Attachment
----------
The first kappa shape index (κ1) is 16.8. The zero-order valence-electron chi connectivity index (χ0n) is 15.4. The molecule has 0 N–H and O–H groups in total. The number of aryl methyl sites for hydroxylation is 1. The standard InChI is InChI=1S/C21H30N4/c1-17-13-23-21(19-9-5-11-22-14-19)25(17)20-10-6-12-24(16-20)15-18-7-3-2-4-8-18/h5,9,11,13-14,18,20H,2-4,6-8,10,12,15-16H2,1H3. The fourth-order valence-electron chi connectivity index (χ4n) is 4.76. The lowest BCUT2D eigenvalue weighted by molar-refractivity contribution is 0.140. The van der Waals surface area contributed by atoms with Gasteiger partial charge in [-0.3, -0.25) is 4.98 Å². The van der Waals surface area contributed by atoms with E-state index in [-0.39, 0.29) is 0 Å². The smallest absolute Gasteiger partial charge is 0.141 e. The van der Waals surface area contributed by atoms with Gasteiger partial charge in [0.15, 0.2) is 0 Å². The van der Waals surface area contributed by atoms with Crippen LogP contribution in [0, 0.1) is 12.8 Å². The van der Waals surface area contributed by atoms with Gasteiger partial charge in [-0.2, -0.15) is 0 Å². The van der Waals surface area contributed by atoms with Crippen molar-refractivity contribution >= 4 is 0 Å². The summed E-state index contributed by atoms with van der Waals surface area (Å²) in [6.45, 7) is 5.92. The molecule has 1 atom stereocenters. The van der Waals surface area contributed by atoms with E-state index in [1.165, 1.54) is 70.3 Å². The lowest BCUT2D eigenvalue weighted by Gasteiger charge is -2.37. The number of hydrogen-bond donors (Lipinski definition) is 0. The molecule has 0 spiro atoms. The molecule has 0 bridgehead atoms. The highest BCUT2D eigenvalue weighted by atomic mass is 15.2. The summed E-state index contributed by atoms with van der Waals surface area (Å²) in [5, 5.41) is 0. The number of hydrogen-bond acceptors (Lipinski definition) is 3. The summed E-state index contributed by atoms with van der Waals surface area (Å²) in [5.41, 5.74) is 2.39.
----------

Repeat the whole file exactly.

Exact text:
The first kappa shape index (κ1) is 16.8. The zero-order valence-electron chi connectivity index (χ0n) is 15.4. The molecule has 0 N–H and O–H groups in total. The number of aryl methyl sites for hydroxylation is 1. The standard InChI is InChI=1S/C21H30N4/c1-17-13-23-21(19-9-5-11-22-14-19)25(17)20-10-6-12-24(16-20)15-18-7-3-2-4-8-18/h5,9,11,13-14,18,20H,2-4,6-8,10,12,15-16H2,1H3. The fourth-order valence-electron chi connectivity index (χ4n) is 4.76. The lowest BCUT2D eigenvalue weighted by molar-refractivity contribution is 0.140. The van der Waals surface area contributed by atoms with Gasteiger partial charge in [-0.3, -0.25) is 4.98 Å². The van der Waals surface area contributed by atoms with E-state index in [-0.39, 0.29) is 0 Å². The smallest absolute Gasteiger partial charge is 0.141 e. The van der Waals surface area contributed by atoms with Gasteiger partial charge in [0.15, 0.2) is 0 Å². The van der Waals surface area contributed by atoms with Crippen LogP contribution in [0, 0.1) is 12.8 Å². The van der Waals surface area contributed by atoms with Gasteiger partial charge in [-0.2, -0.15) is 0 Å². The van der Waals surface area contributed by atoms with Crippen molar-refractivity contribution >= 4 is 0 Å². The summed E-state index contributed by atoms with van der Waals surface area (Å²) in [6.45, 7) is 5.92. The molecule has 1 atom stereocenters. The van der Waals surface area contributed by atoms with E-state index in [1.165, 1.54) is 70.3 Å². The lowest BCUT2D eigenvalue weighted by Gasteiger charge is -2.37. The number of hydrogen-bond donors (Lipinski definition) is 0. The molecule has 0 spiro atoms. The molecule has 0 bridgehead atoms. The highest BCUT2D eigenvalue weighted by atomic mass is 15.2. The summed E-state index contributed by atoms with van der Waals surface area (Å²) in [5, 5.41) is 0. The number of hydrogen-bond acceptors (Lipinski definition) is 3. The summed E-state index contributed by atoms with van der Waals surface area (Å²) in [5.41, 5.74) is 2.39.